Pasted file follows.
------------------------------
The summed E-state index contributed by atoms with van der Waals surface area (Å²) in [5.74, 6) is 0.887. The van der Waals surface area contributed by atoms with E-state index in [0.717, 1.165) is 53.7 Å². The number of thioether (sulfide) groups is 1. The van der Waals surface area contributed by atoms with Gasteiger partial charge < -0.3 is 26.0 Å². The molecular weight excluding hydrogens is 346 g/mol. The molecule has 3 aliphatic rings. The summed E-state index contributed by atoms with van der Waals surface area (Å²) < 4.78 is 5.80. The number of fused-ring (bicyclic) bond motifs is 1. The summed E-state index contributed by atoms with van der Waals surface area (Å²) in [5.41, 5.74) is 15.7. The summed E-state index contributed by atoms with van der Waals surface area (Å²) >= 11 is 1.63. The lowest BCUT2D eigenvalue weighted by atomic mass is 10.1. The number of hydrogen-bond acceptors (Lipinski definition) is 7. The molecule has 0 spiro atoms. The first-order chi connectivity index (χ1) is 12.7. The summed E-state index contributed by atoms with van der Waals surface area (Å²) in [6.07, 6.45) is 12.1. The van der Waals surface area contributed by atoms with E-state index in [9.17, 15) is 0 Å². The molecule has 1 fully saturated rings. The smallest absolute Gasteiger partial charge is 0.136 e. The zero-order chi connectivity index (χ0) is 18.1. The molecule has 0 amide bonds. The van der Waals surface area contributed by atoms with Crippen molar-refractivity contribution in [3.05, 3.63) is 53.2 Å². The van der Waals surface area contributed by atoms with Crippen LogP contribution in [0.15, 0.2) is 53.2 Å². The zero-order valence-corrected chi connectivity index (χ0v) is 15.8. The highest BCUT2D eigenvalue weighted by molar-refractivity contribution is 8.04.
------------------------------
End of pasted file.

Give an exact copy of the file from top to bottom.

The summed E-state index contributed by atoms with van der Waals surface area (Å²) in [5.74, 6) is 0.887. The van der Waals surface area contributed by atoms with E-state index in [0.717, 1.165) is 53.7 Å². The number of thioether (sulfide) groups is 1. The van der Waals surface area contributed by atoms with Gasteiger partial charge < -0.3 is 26.0 Å². The molecular weight excluding hydrogens is 346 g/mol. The molecule has 3 aliphatic rings. The summed E-state index contributed by atoms with van der Waals surface area (Å²) < 4.78 is 5.80. The number of fused-ring (bicyclic) bond motifs is 1. The summed E-state index contributed by atoms with van der Waals surface area (Å²) in [5.41, 5.74) is 15.7. The summed E-state index contributed by atoms with van der Waals surface area (Å²) >= 11 is 1.63. The lowest BCUT2D eigenvalue weighted by atomic mass is 10.1. The number of hydrogen-bond acceptors (Lipinski definition) is 7. The molecule has 0 spiro atoms. The first-order chi connectivity index (χ1) is 12.7. The summed E-state index contributed by atoms with van der Waals surface area (Å²) in [6.07, 6.45) is 12.1. The van der Waals surface area contributed by atoms with E-state index in [9.17, 15) is 0 Å². The molecule has 1 fully saturated rings. The smallest absolute Gasteiger partial charge is 0.136 e. The zero-order chi connectivity index (χ0) is 18.1. The molecule has 0 amide bonds. The van der Waals surface area contributed by atoms with Crippen molar-refractivity contribution in [3.05, 3.63) is 53.2 Å². The van der Waals surface area contributed by atoms with Crippen LogP contribution in [0.15, 0.2) is 53.2 Å². The zero-order valence-corrected chi connectivity index (χ0v) is 15.8. The highest BCUT2D eigenvalue weighted by molar-refractivity contribution is 8.04.